The smartphone industry takes overdue steps
7 May 2012
VEGAS INC Coverage
There had been too many events in too short a time, so it was probably inevitable that I’d finally get my signals crossed. After concluding that I was at the wrong place, I headed back to my parked car at the Hughes Center, whipped out my iPhone, again checked the calendar in it, made a phone call and quickly dispatched some emails.
Before sliding behind the wheel, I decided it best to remove my suit jacket, and I temporarily set the phone on the hood of my vehicle. I forgot to say goodbye to it.
Two miles later, I realized my iPhone was neither in my pocket nor on the hood. A few hours after that, I’d completed several slow and useless crawls of my route. Any connection to the world and the people in it was gone, and I’d temporarily joined the estimated 10 percent of our society that does not own a mobile phone. Sigh.
Hughes Center’s courteous security team kept its eyes open in the days and even weeks that followed, but it would not be found; thankfully, our tech squad had soon disabled it, protecting its personal and professional data at least from that point forward.
Since then, I have become a believer in the prudent “Find my iPhone” app. I now passcode-protect the phone. And I have learned that, since it was apparently not flattened onto any of the roadways I checked, it is by now likely being used by somebody else — as are so many other iPhones that have been lost or stolen in recent years, sold on some form of a black market, the expensive devices now often serve another master.
Much of the world is in love with Apple, which produces great products and offers exemplary service. But Apple’s generous customer service has in part inadvertently contributed to a binge of iPhone thefts, due to the ease with which someone can pop in a new SIM card and go to an unsuspecting retailer for service or replacement. When that happens, a carrier can’t list it as stolen or disable it via its unique International Mobile Equipment Identity number — which is the only number the carrier really monitors.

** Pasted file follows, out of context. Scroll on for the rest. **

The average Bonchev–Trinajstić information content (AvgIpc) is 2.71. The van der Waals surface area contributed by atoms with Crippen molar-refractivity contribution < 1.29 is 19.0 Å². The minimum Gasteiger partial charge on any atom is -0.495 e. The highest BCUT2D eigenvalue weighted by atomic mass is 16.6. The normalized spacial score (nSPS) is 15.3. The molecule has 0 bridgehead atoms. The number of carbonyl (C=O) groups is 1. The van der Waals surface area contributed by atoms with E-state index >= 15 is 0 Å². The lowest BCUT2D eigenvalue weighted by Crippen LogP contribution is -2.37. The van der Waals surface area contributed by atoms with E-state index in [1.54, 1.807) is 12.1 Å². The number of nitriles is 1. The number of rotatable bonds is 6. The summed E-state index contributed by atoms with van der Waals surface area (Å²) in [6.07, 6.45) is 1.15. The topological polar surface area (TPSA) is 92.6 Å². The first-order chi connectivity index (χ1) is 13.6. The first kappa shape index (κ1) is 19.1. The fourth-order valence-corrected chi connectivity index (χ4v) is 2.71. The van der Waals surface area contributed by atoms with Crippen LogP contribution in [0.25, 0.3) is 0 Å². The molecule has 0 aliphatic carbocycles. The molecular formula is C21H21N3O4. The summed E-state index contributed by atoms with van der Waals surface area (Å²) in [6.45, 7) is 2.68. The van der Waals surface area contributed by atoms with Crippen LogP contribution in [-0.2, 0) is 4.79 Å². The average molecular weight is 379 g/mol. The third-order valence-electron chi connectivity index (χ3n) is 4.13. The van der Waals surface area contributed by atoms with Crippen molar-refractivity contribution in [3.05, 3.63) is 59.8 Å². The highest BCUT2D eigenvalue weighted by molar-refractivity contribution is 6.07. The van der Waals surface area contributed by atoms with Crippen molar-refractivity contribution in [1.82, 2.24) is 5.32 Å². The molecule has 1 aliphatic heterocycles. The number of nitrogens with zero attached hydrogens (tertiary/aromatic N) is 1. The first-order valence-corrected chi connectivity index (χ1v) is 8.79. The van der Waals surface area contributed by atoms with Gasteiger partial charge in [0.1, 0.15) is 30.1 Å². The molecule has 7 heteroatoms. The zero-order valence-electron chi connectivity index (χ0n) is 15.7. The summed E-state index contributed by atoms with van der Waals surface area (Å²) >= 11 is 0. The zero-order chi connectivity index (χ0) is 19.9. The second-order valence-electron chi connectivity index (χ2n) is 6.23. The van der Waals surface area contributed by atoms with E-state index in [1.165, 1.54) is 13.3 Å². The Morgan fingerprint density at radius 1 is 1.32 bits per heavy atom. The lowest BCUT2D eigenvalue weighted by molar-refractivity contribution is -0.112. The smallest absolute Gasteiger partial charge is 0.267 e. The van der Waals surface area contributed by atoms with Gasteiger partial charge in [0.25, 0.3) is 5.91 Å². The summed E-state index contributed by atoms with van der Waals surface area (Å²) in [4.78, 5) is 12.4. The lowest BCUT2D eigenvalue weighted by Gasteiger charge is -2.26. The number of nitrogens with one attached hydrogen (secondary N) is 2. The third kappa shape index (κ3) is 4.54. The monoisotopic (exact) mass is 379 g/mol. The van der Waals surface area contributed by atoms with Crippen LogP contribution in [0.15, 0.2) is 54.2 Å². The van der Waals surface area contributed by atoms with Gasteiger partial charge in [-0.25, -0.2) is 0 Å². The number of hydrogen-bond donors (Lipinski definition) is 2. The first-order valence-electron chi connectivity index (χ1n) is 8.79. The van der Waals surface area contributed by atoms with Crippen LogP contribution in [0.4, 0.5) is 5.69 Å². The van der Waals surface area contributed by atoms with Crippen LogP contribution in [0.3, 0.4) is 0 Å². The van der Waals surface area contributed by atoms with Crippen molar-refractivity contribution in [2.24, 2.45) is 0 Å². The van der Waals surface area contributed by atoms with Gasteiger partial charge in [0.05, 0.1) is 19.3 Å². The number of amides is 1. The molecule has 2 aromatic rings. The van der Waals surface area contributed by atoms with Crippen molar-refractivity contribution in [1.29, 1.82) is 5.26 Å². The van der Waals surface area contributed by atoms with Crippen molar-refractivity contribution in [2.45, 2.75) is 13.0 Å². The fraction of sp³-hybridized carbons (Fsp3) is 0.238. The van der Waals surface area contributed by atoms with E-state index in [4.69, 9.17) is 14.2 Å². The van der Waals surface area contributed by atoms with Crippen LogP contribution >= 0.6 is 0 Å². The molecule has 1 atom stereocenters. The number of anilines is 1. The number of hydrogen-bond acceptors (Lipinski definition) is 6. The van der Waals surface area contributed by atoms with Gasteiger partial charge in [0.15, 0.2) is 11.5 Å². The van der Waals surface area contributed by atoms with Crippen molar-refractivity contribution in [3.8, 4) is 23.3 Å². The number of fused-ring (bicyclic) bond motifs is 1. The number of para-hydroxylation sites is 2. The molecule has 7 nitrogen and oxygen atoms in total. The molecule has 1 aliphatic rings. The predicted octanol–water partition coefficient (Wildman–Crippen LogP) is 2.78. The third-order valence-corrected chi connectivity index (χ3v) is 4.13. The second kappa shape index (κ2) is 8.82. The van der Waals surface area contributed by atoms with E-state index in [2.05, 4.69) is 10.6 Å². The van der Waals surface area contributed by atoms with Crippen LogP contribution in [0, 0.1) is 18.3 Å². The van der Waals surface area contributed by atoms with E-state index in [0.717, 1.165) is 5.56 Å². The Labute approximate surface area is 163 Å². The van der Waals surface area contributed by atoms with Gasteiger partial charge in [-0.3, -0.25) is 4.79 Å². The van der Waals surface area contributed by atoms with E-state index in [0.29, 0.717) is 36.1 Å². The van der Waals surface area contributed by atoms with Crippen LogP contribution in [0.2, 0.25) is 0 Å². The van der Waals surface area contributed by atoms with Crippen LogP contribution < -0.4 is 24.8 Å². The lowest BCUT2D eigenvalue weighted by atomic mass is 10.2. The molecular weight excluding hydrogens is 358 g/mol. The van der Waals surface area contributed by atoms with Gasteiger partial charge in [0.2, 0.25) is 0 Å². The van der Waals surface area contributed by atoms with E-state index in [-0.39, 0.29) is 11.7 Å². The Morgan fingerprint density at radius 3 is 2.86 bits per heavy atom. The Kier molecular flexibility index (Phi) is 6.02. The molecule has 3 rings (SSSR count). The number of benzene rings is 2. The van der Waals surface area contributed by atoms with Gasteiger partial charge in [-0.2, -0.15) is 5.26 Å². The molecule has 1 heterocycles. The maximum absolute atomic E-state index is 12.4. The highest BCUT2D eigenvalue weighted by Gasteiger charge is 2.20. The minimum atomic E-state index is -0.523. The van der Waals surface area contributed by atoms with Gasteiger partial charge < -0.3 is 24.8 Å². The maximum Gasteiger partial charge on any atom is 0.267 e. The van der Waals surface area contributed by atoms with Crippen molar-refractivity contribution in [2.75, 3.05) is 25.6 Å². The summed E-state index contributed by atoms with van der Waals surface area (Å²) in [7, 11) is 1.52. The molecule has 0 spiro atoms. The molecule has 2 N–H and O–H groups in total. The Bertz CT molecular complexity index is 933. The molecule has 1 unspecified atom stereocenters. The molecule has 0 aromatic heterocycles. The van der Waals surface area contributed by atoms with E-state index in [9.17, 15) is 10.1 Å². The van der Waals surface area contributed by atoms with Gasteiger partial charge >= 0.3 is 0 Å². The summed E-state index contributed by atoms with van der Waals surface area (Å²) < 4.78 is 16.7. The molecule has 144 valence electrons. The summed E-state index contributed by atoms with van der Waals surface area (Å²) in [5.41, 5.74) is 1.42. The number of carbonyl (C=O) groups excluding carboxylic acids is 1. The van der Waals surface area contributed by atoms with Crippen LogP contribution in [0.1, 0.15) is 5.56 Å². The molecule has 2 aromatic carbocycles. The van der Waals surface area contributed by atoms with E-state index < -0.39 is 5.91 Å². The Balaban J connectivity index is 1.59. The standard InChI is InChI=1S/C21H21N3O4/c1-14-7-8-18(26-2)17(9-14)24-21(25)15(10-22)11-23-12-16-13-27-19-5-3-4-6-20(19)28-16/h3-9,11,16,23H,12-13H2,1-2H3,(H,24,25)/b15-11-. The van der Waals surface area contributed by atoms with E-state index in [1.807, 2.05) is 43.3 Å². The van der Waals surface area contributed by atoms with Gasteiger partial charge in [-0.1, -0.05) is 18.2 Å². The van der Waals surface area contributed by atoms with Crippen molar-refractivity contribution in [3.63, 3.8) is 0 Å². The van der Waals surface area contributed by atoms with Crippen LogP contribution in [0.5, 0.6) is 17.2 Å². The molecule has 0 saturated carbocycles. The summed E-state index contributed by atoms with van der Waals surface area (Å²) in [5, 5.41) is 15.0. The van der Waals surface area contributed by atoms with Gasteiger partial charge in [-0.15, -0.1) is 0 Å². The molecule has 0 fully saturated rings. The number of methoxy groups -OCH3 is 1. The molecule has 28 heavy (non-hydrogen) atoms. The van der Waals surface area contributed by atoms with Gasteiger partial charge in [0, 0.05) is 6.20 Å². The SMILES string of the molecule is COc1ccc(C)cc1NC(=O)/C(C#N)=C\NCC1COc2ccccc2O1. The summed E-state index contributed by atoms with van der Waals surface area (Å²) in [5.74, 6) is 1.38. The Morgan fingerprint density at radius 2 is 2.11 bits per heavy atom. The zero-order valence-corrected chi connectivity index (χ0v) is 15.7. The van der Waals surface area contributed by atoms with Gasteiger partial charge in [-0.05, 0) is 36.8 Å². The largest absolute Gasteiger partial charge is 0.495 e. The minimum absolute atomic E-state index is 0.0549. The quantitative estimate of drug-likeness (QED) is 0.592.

This has helped make them relatively easy to re-sell, and iPhone theft is now way too common and even brazen in the United States — as you may have seen in some violent confrontations from news videos.
Forget the purse or wallet. Just hand over your phone.
The Federal Communications Commission says crime statistics from large cities indicate that cellular devices now account for a whopping 40 percent of all thefts in the nation.
Obviously, many Americans have grown weary of this situation, and some have placed the blame on their carriers. A class action lawsuit filed April 18 against wireless carrier AT&T in Superior Court in Lake Tahoe alleged that AT&T “actively and without reservation aided, abetted and assisted” phone thieves by allowing stolen handsets to be reactivated on its network.
The plaintiffs claim carriers are making undue profits because of their inability to block stolen phones, which in turn forces legitimate customers to buy new devices and new plans for them. The lawsuit claims this mess is avoidable because of the IMEI number imprinted on each cellular device.
An AT&T spokesperson told ABC News the suit is “without merit.”
Now, at last, comes word of a collaboration of the FCC, wireless carriers and law enforcement. Their solution to the situation: a national database that would make stolen smartphones useless.
So, during the rest of this year, the nation’s largest wireless carriers will build a database of stolen devices, identified via that special IMEI number, and prevent thieves from reactivating them. FCC chairman Julius Genachowski says he will hold wireless carriers responsible in this effort.
New York Sen. Charles Schumer has also introduced legislation that will make it illegal to alter IMEI numbers, the way it is now illegal to forge a vehicle identification number.
“It worked for the VIN numbers, and it will work for the cellphone ID numbers,” Schumer told ABC.
Verizon and Sprint had already blocked stolen phones, and AT&T and T-Mobile say they are on board with this project. It’s a common-sense solution that might end this ridiculous cycle.
Oh, I did learn one other thing from this experience. I purchased a cellphone case that will not so easily slide off a vehicle. Turns out my mistake is also a trend.
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